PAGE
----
Our Plywood Shiplap – Step by Step Tutorial

Today I want to show you how my husband and I did the shiplap walls in the entryway of our new house. We are so proud of ourselves for this accomplishment! I’ve been painting furniture for years, but neither myself nor my husband can call ourselves “handy”. The hardest DIY jobs we ever tackled was painting a few walls and removing some floor tiles. Notice that we only removed them, because installing new ones is way too advanced for us.

For the shiplap project however, hiring contractors was not an option that fit our budget, so we took our chances. I actually didn’t give my husband any choice. I just informed him what he would be doing the following weekend (evil laugh).

I am so thankful we are in the Youtube era! Nowadays you can learn how to do virtually ANYTHING by watching some videos on the Internet. Home improvement DIYers are especially generous when it comes to share how they do their projects.

I found several videos by people who did their own shiplap walls, but I didn’t follow all steps of one specific video. I picked tips and advice from different ones, choosing the tools and steps that seemed easier and more effective to me.

Now it is my turn to share with you how we did ours.

So, here is how our space looked before.

Shiplap-Before - The Wood Spa

And here is the full tutorial. (This post contains some affiliate links to the tools and products used for this project).

  1. First we painted the walls white. Since we had to leave a tiny gap between the planks, there was a chance the brown color would show through those gaps, and painting between the planks after installing them would be a much harder work.
  2. We measured the area of the two walls and bought enough sheets of plywood at Home Depot to cover that area. It was one of the cheapest ones available, about $19 per 4′ x 8′ sheet. At the store, we asked them to cut each sheet in six-inch wide planks.

This is what we brought home.

Shiplap - The Wood Spa 023. The plywood was really rough , so I sanded the planks using a Random Orbital Sander  to smooth out the surface before painting. I wanted to keep some of the texture because I like it rustic, so I didn’t go too crazy on the sanding.

Shiplap - The Wood Spa 03

4. Next I dusted and cleaned the planks, than painted them white using a Small Paint Roller. I chose “New House White” by Behr, in eggshell.

Shiplap - The Wood Spa 04

5. Using a Stud Finder, I marked the location of the studs with a pencil and we used those marks as guides to nail the planks firmly to the walls.

Shiplap - The Wood Spa 10

6. In our case, we had to follow the angle of the wall under the staircase, so to get an accurate measurement, we positioned each plank where they would be nailed to, and used a Carpenter Square to trace the line where we needed to cut each one.

Shiplap - The Wood Spa 05

7. We clamped each plank to our kitchen table and cut them using a Circular Saw.

Shiplap - The Wood Spa 06

8. We placed nickels between the planks to leave a small gap between them, giving the “shiplap” look we wanted. Then we nailed the planks to the wall using a Nail Gun.

Shiplap - The Wood Spa 09

9. We started from the bottom and went all the way to the top following those steps, until both walls were covered. I decided to patch the ugly nail holes with Spackling Compound, then I sanded and touched up the paint with a small brush.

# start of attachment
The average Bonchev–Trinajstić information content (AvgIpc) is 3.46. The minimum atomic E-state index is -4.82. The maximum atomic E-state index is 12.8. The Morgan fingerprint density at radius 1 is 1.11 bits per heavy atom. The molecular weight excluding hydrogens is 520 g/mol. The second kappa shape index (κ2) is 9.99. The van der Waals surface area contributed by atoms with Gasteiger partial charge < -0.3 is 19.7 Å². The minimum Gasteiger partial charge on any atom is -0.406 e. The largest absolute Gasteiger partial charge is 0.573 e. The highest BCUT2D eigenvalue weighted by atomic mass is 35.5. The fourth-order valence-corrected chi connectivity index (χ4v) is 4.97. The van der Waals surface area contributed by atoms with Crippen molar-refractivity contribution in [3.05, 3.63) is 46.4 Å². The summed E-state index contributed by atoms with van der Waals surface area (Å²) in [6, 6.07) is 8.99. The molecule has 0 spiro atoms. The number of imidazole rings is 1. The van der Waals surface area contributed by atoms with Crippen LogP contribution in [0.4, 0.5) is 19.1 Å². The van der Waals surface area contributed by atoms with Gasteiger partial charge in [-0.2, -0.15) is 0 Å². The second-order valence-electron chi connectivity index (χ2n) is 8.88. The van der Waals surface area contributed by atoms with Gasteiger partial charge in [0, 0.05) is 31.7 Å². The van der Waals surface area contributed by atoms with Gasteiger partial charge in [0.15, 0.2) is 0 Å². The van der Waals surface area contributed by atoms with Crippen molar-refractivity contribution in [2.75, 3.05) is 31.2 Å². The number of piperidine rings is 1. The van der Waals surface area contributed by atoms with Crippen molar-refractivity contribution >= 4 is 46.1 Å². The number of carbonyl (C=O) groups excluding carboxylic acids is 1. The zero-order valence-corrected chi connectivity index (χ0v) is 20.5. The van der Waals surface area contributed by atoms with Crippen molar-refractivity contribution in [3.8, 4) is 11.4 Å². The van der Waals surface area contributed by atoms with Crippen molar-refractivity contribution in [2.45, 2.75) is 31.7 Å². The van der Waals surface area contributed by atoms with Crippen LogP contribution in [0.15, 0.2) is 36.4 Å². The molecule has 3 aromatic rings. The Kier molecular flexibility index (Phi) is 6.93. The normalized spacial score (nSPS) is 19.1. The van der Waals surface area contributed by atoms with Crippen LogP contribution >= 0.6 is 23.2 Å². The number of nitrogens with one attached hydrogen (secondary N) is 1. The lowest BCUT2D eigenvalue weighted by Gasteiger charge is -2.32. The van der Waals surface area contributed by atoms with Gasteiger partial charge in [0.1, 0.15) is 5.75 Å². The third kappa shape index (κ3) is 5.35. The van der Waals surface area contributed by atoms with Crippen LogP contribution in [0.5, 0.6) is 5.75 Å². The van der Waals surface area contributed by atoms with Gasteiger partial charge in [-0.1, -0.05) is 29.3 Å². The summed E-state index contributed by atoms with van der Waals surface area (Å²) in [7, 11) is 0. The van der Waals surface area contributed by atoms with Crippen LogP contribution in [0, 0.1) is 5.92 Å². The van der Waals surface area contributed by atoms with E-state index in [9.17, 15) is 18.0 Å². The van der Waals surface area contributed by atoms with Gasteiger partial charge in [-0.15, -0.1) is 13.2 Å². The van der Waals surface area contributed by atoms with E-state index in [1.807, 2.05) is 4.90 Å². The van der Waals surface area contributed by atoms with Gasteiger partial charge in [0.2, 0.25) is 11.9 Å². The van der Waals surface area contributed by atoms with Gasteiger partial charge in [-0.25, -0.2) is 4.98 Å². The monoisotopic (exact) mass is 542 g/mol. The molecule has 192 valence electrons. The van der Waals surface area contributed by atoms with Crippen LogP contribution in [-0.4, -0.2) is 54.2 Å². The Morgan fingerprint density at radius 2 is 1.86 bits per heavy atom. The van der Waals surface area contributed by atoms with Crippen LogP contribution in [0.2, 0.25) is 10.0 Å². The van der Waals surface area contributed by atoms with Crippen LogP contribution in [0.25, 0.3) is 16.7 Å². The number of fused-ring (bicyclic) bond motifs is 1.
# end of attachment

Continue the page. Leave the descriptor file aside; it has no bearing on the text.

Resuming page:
Shiplap - The Wood Spa 08

10. Finally, I bought some wood trim at Home Depot, painted them white then nailed following the edges of the walls to hide the ugly imperfections of the cut wood.

Shiplap - The Wood Spa 11

And here is our entryway looks now. I love how it turned out! I had that lovely “Welcome to the Farmhouse” sign custom made by an artist from Etsy.

Shiplap - The Wood Spa 12

Entryway-The Wood Spa-1-5.jpg


Entryway-The Wood Spa-1-3

Entryway-The Wood Spa-1

Entryway-The Wood Spa-1-2

Thanks for reading!


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It all started in the spring of 2013. I realized how tired I was to see my house entirely decorated with IKEA stuff. Nothing against IKEA, but after 12 years, I just needed some change. I wanted stylish, original furniture, but noticed that everything I liked from retail stores was way out of my budget. Thanks to Google, Youtube, and a couple of amazing blogs, I was able to discover and explore the world of furniture refinishing, and it was the beginning of my addiction. I now spend my days rescuing old, dull, unwanted pieces of furniture to give them a fresh look so they can be displayed, used and loved again for many more years to come. Thanks for stopping by.

14 thoughts on “Our Plywood Shiplap – Step by Step Tutorial

  1. It’s beautiful, Pat! You guys do great work for not being very “handy”! Thanks for the thorough instructions as I too am not very handy! lol


    1. Thanks Lisa! Yeah, we are kind of proud of ourselves for this one. If you decide to try it, feel free to ask any questions!


  2. What a transformation! That looks gorgeous! Love the sign and all the little farmhouse touches you added. Makes that space look so much homier now, and I know you are enjoying it!


    1. Thank you Florence! Yes, I wanted to have a welcoming and cozy feeling when entering our home. It’s still one of my favorite spots in the house!


    1. Thanks Dottie. I just know they are laminate, not real wood. The previous owners installed it so I unfortunately don’t know any more details.


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